There has long been talk amongst educators and parents regarding the importance of reading for children and young adults. Good reading and comprehension skills are tied to good grades and we all know how competitive we are. Lately, there has been a focus on how reading fiction teaches and instills empathy and fosters the development of compassion. A reader can walk in the shoes of a character and gain an appreciation of others’ experiences and feelings. This is a very good thing and something society as a whole should appreciate.
And now there is an additional reason for why we should be reading fiction. It’s not just for children anymore. This week’s NY Times Sunday Review contained an article entitled “Your Brain on Fiction.” The piece details new research coming from neuroscience.
Among the findings:
Reading sensory words stimulate areas of the brain devoted to the particular sense. MRI scans show that “cinnamon” lights up the area devoted to smell.
“A velvet voice” or “leathery hands” lights up the sensory cortex which perceives texture.
Words associated with movement like “kicked the ball” stimulated the motor cortex which is associated with body movement.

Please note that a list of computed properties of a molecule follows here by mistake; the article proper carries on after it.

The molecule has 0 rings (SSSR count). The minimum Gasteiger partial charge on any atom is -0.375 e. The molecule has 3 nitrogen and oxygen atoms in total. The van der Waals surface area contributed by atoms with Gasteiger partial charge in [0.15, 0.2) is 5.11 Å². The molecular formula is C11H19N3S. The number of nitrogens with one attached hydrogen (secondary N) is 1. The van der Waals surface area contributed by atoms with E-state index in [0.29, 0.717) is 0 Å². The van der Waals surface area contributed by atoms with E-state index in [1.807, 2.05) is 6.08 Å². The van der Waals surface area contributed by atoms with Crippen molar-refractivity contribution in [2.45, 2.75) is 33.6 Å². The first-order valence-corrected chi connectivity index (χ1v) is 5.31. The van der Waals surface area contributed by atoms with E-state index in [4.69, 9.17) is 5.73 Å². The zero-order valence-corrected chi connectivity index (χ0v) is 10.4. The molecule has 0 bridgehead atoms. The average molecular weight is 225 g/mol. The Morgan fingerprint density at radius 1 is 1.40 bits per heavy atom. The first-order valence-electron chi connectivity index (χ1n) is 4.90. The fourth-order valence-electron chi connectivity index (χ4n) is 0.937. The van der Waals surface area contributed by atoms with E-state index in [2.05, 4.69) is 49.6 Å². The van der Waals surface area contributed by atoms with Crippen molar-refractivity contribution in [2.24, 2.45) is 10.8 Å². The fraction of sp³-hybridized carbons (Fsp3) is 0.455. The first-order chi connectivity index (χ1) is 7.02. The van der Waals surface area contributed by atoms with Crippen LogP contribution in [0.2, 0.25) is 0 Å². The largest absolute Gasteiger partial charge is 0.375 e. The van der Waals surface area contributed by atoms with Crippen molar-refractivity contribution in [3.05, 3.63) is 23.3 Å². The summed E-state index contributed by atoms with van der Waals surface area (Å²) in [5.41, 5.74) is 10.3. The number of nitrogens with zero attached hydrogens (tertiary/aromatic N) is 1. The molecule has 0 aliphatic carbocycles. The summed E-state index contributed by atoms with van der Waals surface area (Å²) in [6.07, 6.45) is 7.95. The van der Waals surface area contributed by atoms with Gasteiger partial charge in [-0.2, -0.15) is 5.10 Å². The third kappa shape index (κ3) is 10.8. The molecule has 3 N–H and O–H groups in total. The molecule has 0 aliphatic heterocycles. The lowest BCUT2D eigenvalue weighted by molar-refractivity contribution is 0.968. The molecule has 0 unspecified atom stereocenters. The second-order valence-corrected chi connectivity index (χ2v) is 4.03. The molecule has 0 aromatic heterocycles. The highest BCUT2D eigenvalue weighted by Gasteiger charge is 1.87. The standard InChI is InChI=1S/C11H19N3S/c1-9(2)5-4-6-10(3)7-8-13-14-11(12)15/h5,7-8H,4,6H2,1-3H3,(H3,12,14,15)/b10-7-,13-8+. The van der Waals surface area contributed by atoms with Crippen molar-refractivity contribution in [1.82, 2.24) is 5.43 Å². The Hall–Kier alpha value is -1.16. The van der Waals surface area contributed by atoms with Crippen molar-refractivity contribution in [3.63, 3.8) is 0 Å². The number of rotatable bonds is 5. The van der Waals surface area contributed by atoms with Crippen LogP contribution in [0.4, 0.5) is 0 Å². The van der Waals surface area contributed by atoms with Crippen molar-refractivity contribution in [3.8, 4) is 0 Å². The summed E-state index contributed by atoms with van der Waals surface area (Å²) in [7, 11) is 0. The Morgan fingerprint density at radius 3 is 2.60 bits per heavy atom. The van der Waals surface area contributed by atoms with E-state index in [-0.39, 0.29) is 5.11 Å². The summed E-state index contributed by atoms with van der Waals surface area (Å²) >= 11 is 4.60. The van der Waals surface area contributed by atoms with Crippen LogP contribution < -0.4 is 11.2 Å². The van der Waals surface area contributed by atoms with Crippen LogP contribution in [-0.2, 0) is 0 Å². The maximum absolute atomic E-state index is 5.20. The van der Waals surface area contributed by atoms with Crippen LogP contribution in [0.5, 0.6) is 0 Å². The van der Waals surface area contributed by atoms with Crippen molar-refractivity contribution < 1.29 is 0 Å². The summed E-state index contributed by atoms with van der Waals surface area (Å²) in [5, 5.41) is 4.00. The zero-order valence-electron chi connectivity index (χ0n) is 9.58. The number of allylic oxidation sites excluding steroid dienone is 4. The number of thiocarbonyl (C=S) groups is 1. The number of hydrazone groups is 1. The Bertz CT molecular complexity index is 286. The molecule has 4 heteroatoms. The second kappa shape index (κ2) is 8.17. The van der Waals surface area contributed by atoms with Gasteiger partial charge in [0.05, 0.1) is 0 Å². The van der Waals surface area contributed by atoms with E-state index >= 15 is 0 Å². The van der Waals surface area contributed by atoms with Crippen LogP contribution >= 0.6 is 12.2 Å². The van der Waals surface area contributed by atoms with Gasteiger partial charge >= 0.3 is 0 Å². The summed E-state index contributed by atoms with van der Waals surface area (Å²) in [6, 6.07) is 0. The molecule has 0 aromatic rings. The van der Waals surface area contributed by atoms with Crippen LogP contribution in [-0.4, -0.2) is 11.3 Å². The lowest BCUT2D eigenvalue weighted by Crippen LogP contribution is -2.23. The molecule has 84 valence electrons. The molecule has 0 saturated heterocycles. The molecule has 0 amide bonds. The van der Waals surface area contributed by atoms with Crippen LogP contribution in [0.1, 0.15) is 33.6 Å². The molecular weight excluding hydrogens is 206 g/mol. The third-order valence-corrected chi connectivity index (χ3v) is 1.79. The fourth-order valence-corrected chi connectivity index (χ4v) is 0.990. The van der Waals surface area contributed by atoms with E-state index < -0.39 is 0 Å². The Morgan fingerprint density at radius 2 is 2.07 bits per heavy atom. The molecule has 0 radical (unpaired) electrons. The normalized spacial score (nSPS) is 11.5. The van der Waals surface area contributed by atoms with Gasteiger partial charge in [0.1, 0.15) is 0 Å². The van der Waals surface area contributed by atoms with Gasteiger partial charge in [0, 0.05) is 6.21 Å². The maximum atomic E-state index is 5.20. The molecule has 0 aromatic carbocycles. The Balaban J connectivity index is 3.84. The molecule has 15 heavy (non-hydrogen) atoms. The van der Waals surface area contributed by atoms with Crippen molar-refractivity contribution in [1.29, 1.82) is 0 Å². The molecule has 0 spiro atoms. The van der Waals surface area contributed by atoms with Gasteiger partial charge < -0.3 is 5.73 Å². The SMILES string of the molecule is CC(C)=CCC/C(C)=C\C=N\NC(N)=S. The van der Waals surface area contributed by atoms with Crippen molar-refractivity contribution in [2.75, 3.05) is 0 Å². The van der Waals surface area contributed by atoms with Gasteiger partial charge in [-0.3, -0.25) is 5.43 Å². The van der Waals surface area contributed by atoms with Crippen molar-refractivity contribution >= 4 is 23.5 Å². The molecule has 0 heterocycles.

We’ve known for a while now (scientists starting in the 70s and mystics for thousands of years) that the brain is crucial for constructing our reality, but it often has a tough time discerning it. And reading is one case in point. Whether actually experiencing a life event or reading about it doesn’t make a whole lot of difference to the brain. The neurological regions involved are the same. Fiction creates a simulated reality where the reader enters a world of vivid detail and rich emotion. The reader’s brain accepts the unfolding of story in much the same way it accepts events in our own lives. What more could the reader or novelist hope for?